Seahawks 2023 free agents: Preliminary thoughts on Geno Smith, everyone else
The need for elite DL help and Geno Smith's contract situation: Seaside Joe 1416
The Seattle Seahawks free agency plans have been rather easy to predict because they’ve had the same regime since 2010 and Pete Carroll, John Schneider rarely step out of habit.
1 - Pete Carroll likes to re-sign his own players
2 - Pete Carroll does not attack the first wave of free agency
3 - Pete Carroll rarely even attacks the second wave of free agency
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Last year, I predicted new contracts for Quandre Diggs, Sidney Jones, and Rashaad Penny. I called a three-year contract for one of the tight ends, but expected it to be Gerald Everett, not Will Dissly. I also expected the team to lose D.J. Reed, which they did, and for Duane Brown to leave in free agency.
I missed on the re-signing of Al Woods. I also expected the team to re-sign Rasheem Green, which they did not do, but did feel that Brandon Shell and Ethan Pocic were goners. And count me among those who were surprised to not only see Geno Smith back, but as the starter.
Is it possible something will change about Seattle’s free agency plans in 2023? Carroll has had it up to here with his front-seven and uncharacteristically bad defenses. The Seahawks ranked 25th in points allowed and 26th in yards allowed. In fact, the team ranks 11th, 16th, 26, 22nd, 28th, and 26th in yards allowed from 2017-2022; 13th, 11th, 22nd, 15th, 11th, and 25th in points allowed over the same period of time.
This is no longer an issue of “Well, we’ve had a couple of bad seasons” anymore. As head coach of the Seahawks, Carroll has now had six seasons as a top-10 defense (four as number one) and seven seasons outside of the top-10. This has spanned Kris Richard, Ken Norton, and now Clint Hurtt as defensive coordinators, so it can’t merely be a coaching talent problem. Getting a new defensive coordinator won’t change anything and Carroll says Seattle is committed to running a 3-4 base alignment.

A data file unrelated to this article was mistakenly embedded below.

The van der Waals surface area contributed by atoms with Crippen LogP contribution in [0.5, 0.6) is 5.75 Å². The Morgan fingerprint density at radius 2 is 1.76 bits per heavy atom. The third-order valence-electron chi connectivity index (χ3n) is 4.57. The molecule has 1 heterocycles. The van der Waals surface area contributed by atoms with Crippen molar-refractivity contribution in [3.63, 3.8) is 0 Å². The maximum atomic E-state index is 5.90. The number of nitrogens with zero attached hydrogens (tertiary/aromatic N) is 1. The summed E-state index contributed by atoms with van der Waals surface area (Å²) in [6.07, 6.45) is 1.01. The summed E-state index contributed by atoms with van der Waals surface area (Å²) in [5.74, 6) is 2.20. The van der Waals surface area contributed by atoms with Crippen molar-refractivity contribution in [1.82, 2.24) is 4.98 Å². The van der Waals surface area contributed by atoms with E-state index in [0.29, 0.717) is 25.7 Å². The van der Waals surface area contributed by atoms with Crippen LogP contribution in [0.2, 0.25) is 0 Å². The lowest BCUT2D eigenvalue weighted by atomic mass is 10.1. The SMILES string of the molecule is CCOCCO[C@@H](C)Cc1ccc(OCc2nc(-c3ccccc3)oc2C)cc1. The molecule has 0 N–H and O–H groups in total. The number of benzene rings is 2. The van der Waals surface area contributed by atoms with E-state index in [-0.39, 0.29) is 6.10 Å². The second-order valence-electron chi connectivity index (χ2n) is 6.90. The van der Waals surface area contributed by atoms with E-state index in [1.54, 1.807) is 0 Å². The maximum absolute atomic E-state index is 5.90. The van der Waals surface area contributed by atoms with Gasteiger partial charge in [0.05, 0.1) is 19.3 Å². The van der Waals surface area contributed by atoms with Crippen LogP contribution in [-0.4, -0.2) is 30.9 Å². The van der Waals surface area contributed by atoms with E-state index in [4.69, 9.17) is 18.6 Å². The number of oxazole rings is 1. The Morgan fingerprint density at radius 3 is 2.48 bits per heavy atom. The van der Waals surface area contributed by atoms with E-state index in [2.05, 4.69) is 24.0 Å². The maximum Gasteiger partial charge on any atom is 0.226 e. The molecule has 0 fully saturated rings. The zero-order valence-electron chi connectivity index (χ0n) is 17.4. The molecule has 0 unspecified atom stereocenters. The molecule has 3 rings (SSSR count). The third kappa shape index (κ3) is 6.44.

In Carroll’s early days as the Seahawks head coach, he managed to strike gold with under-valued pass rushers in Chris Clemons, Cliff Avril, and Michael Bennett. Going for value recently has not worked out. Going for big names, such as Jadeveon Clowney, has not worked either. After seeing the impact that Roquan Smith had after being traded to the Ravens, while also noting that Bradley Chubb was traded to the Dolphins for a late first round pick, Seattle must too wonder if they’re in position to make a veteran acquisition.
That will cost them money and necessitate further cap space. The timing couldn’t be worse.
When we talk about 2023 cap space, the Seahawks are tied with the Bengals for the fourth-lowest amount of money committed to the roster next season. That’s good. But they only have 47 players signed for 2023 and not one of them is a quarterback.